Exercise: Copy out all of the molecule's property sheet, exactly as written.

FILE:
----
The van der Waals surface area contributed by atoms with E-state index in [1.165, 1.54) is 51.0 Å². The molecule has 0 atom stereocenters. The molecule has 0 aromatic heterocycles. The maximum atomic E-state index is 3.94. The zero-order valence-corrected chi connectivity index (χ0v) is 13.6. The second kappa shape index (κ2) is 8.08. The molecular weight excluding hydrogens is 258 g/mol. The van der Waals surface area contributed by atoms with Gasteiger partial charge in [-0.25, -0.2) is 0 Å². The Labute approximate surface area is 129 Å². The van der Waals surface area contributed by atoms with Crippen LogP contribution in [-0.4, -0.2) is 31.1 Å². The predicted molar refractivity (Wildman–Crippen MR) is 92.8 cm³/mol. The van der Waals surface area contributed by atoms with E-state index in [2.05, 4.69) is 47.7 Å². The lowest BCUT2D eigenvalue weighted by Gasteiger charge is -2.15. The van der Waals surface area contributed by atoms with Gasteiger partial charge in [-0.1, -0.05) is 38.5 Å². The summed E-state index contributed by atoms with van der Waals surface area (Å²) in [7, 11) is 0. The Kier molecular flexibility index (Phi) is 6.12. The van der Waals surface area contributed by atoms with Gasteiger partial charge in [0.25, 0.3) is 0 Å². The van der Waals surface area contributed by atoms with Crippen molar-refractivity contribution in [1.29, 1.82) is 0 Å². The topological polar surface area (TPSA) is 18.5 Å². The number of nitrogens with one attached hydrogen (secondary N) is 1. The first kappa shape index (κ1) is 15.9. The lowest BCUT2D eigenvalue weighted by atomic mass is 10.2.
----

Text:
The van der Waals surface area contributed by atoms with E-state index in [1.165, 1.54) is 51.0 Å². The molecule has 0 atom stereocenters. The molecule has 0 aromatic heterocycles. The maximum atomic E-state index is 3.94. The zero-order valence-corrected chi connectivity index (χ0v) is 13.6. The second kappa shape index (κ2) is 8.08. The molecular weight excluding hydrogens is 258 g/mol. The van der Waals surface area contributed by atoms with Gasteiger partial charge in [-0.25, -0.2) is 0 Å². The Labute approximate surface area is 129 Å². The van der Waals surface area contributed by atoms with Crippen LogP contribution in [-0.4, -0.2) is 31.1 Å². The predicted molar refractivity (Wildman–Crippen MR) is 92.8 cm³/mol. The van der Waals surface area contributed by atoms with E-state index in [2.05, 4.69) is 47.7 Å². The lowest BCUT2D eigenvalue weighted by Gasteiger charge is -2.15. The van der Waals surface area contributed by atoms with Gasteiger partial charge in [-0.1, -0.05) is 38.5 Å². The summed E-state index contributed by atoms with van der Waals surface area (Å²) in [7, 11) is 0. The Kier molecular flexibility index (Phi) is 6.12. The van der Waals surface area contributed by atoms with Gasteiger partial charge in [0.25, 0.3) is 0 Å². The van der Waals surface area contributed by atoms with Crippen molar-refractivity contribution in [1.29, 1.82) is 0 Å². The topological polar surface area (TPSA) is 18.5 Å². The number of nitrogens with one attached hydrogen (secondary N) is 1. The first kappa shape index (κ1) is 15.9. The lowest BCUT2D eigenvalue weighted by atomic mass is 10.2.